Introduction by Croakey: The mental health impacts of self-isolation and restricted movement have been widely discussed throughout the COVID-19 pandemic. But what if that isolation was not self-imposed and there was no end in sight to restricted movement?
Sue Mitchell writes:
“Difficult times”, “challenging times”, “unprecedented times”. These descriptions have become familiar to us in these days of coronavirus (COVID-19).
We stay home as much as possible, self-isolate and socially distance.
We are told to be kind to each other, reminded that we are all in this together. And we know this will come to an end.
Despite this, commentary abounds regarding the mental health impact of the isolation and restriction of movement; the effects of experiencing a loss of the freedoms we are accustomed to.
Perhaps we can take advantage of this experience to consider those who continue to be caught up in Australia’s offshore detention policy. Can we imagine enduring seven years of this, with no end in sight?
Even if you have a favourite film, how many times can you watch it? I’ve been watching the same film every day for seven years … the same people with me every day … no chance to study or work, to grow, to contribute something. I have lost hope. Even the tiniest of hope I can only dream for.” (Refugee, Port Moresby)
I think about what I was doing seven years ago, and all I have been engaged in since then. Initiatives and developments in accordance with plans made, not extraordinary but significant nonetheless. But for hundreds of people who sought safety in Australia at a time of policy change, being stuck in a bizarre, liminal space for the past seven years has been the only possibility.
The closure of international borders to halt the spread of COVID-19 has dealt another blow to this vulnerable group of people, as limited resettlement options have slowed. One young man currently being held in Port Moresby described the impact of coronavirus for him:
Since I left my country, the number of obstacles I have had to face have been many. I have had such bad luck. I came to Australia to seek help. First the change in policy that sent me to Manus Island. I could not have known about this ahead of time. Being treated like a criminal, locked in a prison without having committed any crime. And now coronavirus … flights have been cancelled just when it’s my turn to hear about the possibility to settle in the USA. Being in lockdown now reminds me of the years I was confined to a small room on Manus Island. All I have to look at are the white walls of my room … again. The colour white is traumatising for me now. And I’m scared of getting sick here. I have seen death in these hospitals. My brain can’t take it anymore. How can I keep going?”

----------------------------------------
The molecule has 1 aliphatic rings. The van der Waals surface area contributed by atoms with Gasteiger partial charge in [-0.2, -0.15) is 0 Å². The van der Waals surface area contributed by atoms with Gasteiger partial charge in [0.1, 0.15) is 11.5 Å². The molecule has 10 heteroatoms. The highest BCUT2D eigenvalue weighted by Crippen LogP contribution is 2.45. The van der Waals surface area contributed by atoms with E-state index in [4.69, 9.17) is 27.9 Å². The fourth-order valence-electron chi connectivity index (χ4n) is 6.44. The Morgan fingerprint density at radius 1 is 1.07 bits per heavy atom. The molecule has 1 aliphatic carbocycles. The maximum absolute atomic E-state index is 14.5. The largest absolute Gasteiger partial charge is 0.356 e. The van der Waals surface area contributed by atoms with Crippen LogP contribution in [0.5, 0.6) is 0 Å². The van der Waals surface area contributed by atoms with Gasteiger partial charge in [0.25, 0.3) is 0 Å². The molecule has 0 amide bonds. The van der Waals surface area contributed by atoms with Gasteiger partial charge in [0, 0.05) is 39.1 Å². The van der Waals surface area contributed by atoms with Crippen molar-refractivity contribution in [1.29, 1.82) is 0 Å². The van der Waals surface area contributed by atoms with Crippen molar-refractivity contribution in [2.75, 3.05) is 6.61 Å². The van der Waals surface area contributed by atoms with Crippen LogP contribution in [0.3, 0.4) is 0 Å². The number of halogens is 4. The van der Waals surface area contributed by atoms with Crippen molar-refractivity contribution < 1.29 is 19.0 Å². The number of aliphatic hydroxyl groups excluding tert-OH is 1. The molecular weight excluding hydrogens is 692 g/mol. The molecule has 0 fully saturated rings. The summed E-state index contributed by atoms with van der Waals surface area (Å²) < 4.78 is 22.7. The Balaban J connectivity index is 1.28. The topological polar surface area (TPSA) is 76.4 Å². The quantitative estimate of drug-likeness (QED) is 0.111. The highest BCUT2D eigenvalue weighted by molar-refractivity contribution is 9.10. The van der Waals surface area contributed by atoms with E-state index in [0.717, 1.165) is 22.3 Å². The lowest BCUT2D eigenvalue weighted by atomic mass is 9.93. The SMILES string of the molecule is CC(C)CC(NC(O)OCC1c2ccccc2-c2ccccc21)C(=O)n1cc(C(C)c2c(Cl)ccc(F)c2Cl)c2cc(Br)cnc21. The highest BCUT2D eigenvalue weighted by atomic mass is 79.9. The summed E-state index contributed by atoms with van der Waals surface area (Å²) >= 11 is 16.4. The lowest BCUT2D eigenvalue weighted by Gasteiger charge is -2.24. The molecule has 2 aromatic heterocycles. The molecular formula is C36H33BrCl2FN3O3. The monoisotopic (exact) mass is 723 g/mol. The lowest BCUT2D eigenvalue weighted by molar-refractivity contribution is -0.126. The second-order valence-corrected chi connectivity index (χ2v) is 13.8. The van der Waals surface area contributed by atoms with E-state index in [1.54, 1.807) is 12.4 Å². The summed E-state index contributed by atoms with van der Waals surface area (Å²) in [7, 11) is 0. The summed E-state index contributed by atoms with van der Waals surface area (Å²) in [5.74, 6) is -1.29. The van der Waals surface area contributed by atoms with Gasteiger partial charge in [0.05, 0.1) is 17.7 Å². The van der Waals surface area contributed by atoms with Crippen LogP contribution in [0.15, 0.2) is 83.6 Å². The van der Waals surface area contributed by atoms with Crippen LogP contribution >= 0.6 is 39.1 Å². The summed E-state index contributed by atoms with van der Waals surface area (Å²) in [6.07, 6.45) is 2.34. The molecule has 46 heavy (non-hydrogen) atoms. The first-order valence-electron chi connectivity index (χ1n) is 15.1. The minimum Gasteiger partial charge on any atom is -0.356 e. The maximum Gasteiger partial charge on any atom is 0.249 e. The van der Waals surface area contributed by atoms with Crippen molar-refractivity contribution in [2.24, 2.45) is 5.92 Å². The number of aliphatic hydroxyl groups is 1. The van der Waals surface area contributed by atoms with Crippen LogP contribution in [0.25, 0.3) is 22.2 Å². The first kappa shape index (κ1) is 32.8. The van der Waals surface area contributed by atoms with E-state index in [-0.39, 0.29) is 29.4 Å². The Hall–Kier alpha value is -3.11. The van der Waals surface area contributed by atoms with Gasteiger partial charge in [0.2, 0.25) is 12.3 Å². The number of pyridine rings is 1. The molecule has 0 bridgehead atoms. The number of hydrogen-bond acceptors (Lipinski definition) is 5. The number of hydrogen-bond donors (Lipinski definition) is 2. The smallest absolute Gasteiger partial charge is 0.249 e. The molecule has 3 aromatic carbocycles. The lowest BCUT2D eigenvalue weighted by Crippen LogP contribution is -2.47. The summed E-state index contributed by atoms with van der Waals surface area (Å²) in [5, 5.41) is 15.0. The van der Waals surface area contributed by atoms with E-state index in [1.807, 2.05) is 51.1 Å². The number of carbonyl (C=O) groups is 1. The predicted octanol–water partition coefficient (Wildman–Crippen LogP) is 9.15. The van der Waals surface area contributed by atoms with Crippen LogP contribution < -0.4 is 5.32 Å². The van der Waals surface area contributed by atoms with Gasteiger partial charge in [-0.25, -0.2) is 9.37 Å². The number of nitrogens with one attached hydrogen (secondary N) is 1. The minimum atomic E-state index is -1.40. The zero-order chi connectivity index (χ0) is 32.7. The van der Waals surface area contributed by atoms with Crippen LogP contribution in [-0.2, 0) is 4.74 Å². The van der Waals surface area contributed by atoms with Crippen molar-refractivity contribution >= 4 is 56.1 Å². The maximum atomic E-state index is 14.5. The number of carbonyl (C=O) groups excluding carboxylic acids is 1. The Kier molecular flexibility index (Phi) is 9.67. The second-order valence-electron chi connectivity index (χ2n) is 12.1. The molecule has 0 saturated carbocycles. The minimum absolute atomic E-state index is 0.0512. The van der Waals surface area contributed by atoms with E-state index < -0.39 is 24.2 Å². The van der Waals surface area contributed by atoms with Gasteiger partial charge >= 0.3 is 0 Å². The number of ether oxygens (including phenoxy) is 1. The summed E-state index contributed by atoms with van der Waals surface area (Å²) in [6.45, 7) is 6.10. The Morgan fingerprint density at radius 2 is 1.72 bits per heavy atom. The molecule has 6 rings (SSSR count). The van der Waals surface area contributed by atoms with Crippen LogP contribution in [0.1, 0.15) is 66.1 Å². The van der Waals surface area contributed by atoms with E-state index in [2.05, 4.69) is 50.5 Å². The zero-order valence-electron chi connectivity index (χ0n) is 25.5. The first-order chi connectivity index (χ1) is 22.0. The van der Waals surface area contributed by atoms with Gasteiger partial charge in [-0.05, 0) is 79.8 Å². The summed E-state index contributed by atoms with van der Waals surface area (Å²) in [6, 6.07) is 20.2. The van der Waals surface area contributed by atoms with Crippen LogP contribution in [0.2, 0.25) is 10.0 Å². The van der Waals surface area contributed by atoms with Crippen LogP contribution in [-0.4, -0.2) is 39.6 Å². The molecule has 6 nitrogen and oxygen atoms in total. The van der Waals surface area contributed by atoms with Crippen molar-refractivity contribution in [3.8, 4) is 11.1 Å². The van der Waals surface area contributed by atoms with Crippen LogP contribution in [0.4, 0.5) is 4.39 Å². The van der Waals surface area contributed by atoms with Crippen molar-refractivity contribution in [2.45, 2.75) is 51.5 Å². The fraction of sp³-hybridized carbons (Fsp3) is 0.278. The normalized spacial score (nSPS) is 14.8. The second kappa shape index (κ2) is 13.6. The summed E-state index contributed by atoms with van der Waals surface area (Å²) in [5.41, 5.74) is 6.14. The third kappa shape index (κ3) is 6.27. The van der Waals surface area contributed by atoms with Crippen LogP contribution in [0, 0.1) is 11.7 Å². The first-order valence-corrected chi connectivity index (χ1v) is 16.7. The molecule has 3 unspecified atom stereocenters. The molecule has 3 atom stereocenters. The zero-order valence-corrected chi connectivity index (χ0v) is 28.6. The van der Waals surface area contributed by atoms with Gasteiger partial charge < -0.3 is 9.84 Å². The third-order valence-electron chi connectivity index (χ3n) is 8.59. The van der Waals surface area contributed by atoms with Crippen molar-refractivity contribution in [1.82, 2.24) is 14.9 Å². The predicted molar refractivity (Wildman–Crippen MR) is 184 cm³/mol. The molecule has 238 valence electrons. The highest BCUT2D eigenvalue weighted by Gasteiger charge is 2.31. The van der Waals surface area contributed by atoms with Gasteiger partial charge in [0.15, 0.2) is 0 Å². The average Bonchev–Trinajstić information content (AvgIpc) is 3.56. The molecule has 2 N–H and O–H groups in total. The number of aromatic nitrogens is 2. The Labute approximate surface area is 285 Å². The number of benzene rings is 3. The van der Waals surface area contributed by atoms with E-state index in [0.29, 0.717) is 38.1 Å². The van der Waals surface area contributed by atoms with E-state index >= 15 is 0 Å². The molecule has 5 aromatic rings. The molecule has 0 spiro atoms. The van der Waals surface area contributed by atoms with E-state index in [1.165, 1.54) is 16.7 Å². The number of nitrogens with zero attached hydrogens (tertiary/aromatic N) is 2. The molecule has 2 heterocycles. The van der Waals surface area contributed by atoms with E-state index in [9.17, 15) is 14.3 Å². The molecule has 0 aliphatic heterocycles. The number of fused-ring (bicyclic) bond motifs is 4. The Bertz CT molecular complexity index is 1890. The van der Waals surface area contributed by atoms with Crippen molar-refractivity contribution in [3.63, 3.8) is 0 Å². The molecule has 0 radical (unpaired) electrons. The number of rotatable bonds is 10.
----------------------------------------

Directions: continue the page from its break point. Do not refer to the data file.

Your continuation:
Like this young man, many of the people I spoke to in offshore detention in Port Moresby were scared about getting sick because they were already managing chronic health conditions and felt they didn’t have access to quality healthcare. With COVID-19 spreading, the Australian Government has a responsibility to transfer those held in offshore detention to safety and facilitate access medical care as needed.
No end in sight
In providing psychological support to people held in offshore detention on both Nauru and Papua New Guinea, I have witnessed the erosion of resilience unlike I have seen elsewhere.
This is despite almost 30 years as a practising mental health clinician in various contexts including war, natural disaster, large refugee camps and even an Ebola epidemic.
In the context of offshore detention, when it appeared that the hopelessness and helplessness consuming people could not become any worse, many reached an entirely deeper level of despair.